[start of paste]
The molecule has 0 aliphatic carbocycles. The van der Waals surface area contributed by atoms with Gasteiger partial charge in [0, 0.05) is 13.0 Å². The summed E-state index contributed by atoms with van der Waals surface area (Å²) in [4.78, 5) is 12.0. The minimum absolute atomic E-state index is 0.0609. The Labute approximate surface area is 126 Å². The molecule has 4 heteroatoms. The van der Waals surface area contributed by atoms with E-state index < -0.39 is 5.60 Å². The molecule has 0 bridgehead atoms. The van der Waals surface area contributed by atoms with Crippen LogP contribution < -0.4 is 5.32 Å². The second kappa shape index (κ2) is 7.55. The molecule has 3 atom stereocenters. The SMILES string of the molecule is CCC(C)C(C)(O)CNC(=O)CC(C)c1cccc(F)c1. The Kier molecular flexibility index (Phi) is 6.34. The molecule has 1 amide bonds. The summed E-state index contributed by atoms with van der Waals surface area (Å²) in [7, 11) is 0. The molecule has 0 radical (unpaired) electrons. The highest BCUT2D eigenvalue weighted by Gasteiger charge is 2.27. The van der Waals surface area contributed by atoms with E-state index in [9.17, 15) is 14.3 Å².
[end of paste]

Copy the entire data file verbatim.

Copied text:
The molecule has 0 aliphatic carbocycles. The van der Waals surface area contributed by atoms with Gasteiger partial charge in [0, 0.05) is 13.0 Å². The summed E-state index contributed by atoms with van der Waals surface area (Å²) in [4.78, 5) is 12.0. The minimum absolute atomic E-state index is 0.0609. The Labute approximate surface area is 126 Å². The molecule has 4 heteroatoms. The van der Waals surface area contributed by atoms with E-state index < -0.39 is 5.60 Å². The molecule has 0 bridgehead atoms. The van der Waals surface area contributed by atoms with Crippen LogP contribution < -0.4 is 5.32 Å². The second kappa shape index (κ2) is 7.55. The molecule has 3 atom stereocenters. The SMILES string of the molecule is CCC(C)C(C)(O)CNC(=O)CC(C)c1cccc(F)c1. The Kier molecular flexibility index (Phi) is 6.34. The molecule has 1 amide bonds. The summed E-state index contributed by atoms with van der Waals surface area (Å²) in [7, 11) is 0. The molecule has 0 radical (unpaired) electrons. The highest BCUT2D eigenvalue weighted by Gasteiger charge is 2.27. The van der Waals surface area contributed by atoms with E-state index in [9.17, 15) is 14.3 Å².